The small-dollar donor’s guide to FEC filings

At the end of January, reporters will be writing about the impact of small-dollar donors because a bunch of interesting fundraising data found in FEC filings will become public. These numbers may seem technical, but they show the people power behind candidates and organizations!

Campaign finance law requires federal campaigns and organizations to periodically report their fundraising numbers to the Federal Election Commission (FEC). It also requires ActBlue to report all federal donations folks make to groups on our fundraising platform. As an organization focused on democratizing the least democratic part of politics — raising money — we are excited about these numbers because they help show the power of small-dollar donors taking action! And we’re not the only ones: The press is interested, too. This is why FEC filings are important to millions of grassroots donors like you.

Let’s break down how it all works!


Your favorite federal candidates and organizations have to report their fundraising information to the FEC, with most submitting their fundraising reports every quarter! But in 2020, as presidential campaigns ramp up, so do the filings. While congressional campaigns will continue to file their reports every quarter and provide additional election year reports, presidential campaigns will begin to file more frequently.

Then these fundraising numbers become public on the FEC’s website! The filings detail the total dollars raised and how groups raised it, as well as the total dollars they spent and how they spent it. This is where donors like you come in ⁠— these numbers show important signs of grassroots strength!

One of the most important things to look for in these filings are itemized and unitemized contributions:

  • When donors give more than $200 in total to a campaign or organization, that group is legally required to list their donations separately and share each donor’s name, address, occupation, and employer information for transparency! This is known as “itemizing.”

  • Groups do not have to share information about donors who give $200 or less, meaning these donations are “unitemized.”

Here at ActBlue, we’re required by law to itemize every donation made through our platform for federal candidates and organizations, no matter how much someone has given. This means you can confirm that your donation went to your intended candidate or cause!


More than ever, people are paying attention to and reporting on the fundraising numbers made available through filings, and campaigns and organizations are proud to share their grassroots fundraising numbers with supporters! This enthusiasm is for good reason, too. Through public data provided by the FEC, you can see the immense growth in unitemized donations given to Democrats running for federal office over the past few election cycles (which are two years long). While all of the filings for the 2020 election cycle aren’t available yet, this grassroots momentum has skyrocketed — check out the incredible small-dollar support that fueled House and Senate candidates in the 2018 elections:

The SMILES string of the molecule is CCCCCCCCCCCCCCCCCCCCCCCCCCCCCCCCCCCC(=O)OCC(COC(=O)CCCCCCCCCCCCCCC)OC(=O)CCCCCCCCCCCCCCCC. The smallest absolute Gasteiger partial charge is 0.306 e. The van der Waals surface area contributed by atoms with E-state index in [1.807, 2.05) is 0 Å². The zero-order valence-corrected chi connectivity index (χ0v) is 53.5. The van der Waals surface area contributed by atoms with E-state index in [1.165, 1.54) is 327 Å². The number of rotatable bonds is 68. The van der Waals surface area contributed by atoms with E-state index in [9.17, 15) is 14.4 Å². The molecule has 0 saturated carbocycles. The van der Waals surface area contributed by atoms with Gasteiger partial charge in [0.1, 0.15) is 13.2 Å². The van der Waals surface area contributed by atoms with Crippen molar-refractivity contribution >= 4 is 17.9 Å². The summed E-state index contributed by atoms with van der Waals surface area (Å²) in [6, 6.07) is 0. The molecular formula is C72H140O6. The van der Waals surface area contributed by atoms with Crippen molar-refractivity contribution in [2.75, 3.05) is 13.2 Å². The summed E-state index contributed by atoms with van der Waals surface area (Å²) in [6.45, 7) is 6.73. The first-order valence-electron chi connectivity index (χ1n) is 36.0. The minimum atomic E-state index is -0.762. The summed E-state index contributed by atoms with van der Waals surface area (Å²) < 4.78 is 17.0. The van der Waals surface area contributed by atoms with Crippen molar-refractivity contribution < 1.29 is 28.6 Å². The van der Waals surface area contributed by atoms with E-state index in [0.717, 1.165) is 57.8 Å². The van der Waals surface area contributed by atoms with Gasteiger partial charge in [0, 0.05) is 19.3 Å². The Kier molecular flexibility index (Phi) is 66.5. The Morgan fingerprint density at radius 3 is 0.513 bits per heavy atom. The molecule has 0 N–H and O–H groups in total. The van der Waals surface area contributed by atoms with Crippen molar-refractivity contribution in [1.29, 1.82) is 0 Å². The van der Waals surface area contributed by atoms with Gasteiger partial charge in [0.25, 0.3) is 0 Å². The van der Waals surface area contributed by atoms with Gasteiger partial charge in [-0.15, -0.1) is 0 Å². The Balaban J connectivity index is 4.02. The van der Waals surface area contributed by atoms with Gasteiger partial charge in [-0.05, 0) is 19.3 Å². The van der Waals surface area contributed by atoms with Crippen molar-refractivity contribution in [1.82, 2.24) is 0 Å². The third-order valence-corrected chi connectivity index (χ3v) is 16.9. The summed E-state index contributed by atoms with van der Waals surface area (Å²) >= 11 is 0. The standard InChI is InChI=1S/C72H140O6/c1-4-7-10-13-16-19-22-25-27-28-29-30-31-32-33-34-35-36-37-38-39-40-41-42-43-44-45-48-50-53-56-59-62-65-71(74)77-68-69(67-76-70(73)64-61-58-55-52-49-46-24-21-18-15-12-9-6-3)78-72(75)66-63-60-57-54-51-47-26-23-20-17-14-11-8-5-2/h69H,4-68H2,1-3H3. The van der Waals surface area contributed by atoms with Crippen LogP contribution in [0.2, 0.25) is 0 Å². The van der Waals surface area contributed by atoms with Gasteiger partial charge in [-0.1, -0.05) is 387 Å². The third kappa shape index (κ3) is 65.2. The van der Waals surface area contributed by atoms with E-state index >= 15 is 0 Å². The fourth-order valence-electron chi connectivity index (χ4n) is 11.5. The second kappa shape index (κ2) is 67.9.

You can see the impact of small-dollar donors on a campaign or organization in their filing by looking at these two numbers:

  • Total individual contributions: How much money individual people gave to the candidate or cause.

  • Percent unitemized individual contributions: This percent measures how much of a candidate or group’s donations came from unitemized contributions. It can give you an idea of the grassroots momentum powering these candidates and causes! You can calculate this yourself from a candidate or organization’s FEC summary page. Divide “Unitemized individual contributions” by “Total individual contributions,” and then multiply by 100.


Sometimes campaigns and organizations are so excited about their fundraising numbers that they’ll share statistics with supporters before their FEC filing is public! We even do this at ActBlue because we love sharing the big milestones and achievements of small-dollar donors directly with you! Our filings will be made public later this month, but we already shared how grassroots donors made December 31, 2019 the biggest day ever in ActBlue history by dollars raised and number of contributions — that’s amazing news for all of the candidates and causes on the left that use our platform.

Here are some of the small-dollar statistics that we like to share, and how they show your direct impact on democratizing power. Reporters and analysts also track these, and candidates and organizations often release these numbers on their own to share with their supporters, too!

  • Number of contributions: How many donations people made. This is different from the number of donors — one donor can make multiple contributions!

  • Average contribution size: This is total dollars raised divided by the number of contributions. Many groups are excited to share this statistic, because it shows how much they’re powered by small-dollar donors (rather than fewer donors giving larger amounts).

  • Unique donors: Also known as the number of individuals who gave, this stat shows how many people are taking action and giving to their favorite group! This number is a great indicator for the people power behind a candidate or organization.

Small-dollar donors already made history in 2019, from helping to flip seats in Kentucky and Virginia to raising more than $1 billion for Democrats, progressive organizations, and nonprofits through ActBlue. And with Democrats organizing hard to win the White House and state legislatures that will determine our voting maps for the next 10 years, we’re excited to see the people power shown in FEC filings this year!

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